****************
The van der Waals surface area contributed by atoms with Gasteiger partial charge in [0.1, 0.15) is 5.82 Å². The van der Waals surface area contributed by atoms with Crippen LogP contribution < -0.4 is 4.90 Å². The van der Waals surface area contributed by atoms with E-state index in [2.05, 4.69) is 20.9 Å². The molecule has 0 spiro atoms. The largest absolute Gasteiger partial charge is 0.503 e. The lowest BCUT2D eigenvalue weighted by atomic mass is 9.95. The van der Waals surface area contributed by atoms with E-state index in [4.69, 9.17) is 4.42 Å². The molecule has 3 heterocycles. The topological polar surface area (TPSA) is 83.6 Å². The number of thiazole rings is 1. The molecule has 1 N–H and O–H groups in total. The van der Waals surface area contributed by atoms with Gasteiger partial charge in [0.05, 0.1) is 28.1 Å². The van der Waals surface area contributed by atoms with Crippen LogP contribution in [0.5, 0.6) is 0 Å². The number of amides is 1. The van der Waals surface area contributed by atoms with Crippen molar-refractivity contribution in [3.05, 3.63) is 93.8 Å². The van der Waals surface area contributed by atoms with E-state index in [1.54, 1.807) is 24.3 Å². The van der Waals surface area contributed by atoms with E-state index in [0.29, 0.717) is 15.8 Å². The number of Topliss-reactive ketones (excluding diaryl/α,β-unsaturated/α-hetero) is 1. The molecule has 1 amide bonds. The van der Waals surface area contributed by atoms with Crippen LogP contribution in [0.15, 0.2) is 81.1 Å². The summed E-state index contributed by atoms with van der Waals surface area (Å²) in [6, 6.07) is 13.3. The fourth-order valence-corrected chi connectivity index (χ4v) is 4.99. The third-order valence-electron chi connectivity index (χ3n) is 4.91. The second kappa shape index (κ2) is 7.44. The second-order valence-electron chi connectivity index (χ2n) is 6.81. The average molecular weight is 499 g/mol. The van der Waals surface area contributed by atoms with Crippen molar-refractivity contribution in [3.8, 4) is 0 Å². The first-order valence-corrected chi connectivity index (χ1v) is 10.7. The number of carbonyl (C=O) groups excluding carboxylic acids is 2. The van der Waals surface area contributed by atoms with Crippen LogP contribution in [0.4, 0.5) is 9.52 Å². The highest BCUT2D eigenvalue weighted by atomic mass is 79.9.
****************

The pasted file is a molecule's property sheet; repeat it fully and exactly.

The van der Waals surface area contributed by atoms with Gasteiger partial charge in [0.1, 0.15) is 5.82 Å². The van der Waals surface area contributed by atoms with Crippen LogP contribution < -0.4 is 4.90 Å². The van der Waals surface area contributed by atoms with E-state index in [2.05, 4.69) is 20.9 Å². The molecule has 0 spiro atoms. The largest absolute Gasteiger partial charge is 0.503 e. The lowest BCUT2D eigenvalue weighted by atomic mass is 9.95. The van der Waals surface area contributed by atoms with E-state index in [4.69, 9.17) is 4.42 Å². The molecule has 3 heterocycles. The topological polar surface area (TPSA) is 83.6 Å². The number of thiazole rings is 1. The molecule has 1 N–H and O–H groups in total. The van der Waals surface area contributed by atoms with Gasteiger partial charge in [0.05, 0.1) is 28.1 Å². The van der Waals surface area contributed by atoms with Crippen LogP contribution in [0.5, 0.6) is 0 Å². The number of amides is 1. The van der Waals surface area contributed by atoms with Crippen molar-refractivity contribution in [3.05, 3.63) is 93.8 Å². The van der Waals surface area contributed by atoms with E-state index in [1.54, 1.807) is 24.3 Å². The van der Waals surface area contributed by atoms with E-state index in [0.29, 0.717) is 15.8 Å². The number of Topliss-reactive ketones (excluding diaryl/α,β-unsaturated/α-hetero) is 1. The molecule has 1 amide bonds. The van der Waals surface area contributed by atoms with Crippen LogP contribution in [0.15, 0.2) is 81.1 Å². The summed E-state index contributed by atoms with van der Waals surface area (Å²) in [6, 6.07) is 13.3. The fourth-order valence-corrected chi connectivity index (χ4v) is 4.99. The third-order valence-electron chi connectivity index (χ3n) is 4.91. The second kappa shape index (κ2) is 7.44. The second-order valence-electron chi connectivity index (χ2n) is 6.81. The average molecular weight is 499 g/mol. The van der Waals surface area contributed by atoms with Crippen molar-refractivity contribution in [3.8, 4) is 0 Å². The first-order valence-corrected chi connectivity index (χ1v) is 10.7. The number of carbonyl (C=O) groups excluding carboxylic acids is 2. The van der Waals surface area contributed by atoms with Crippen LogP contribution in [0.4, 0.5) is 9.52 Å². The highest BCUT2D eigenvalue weighted by atomic mass is 79.9.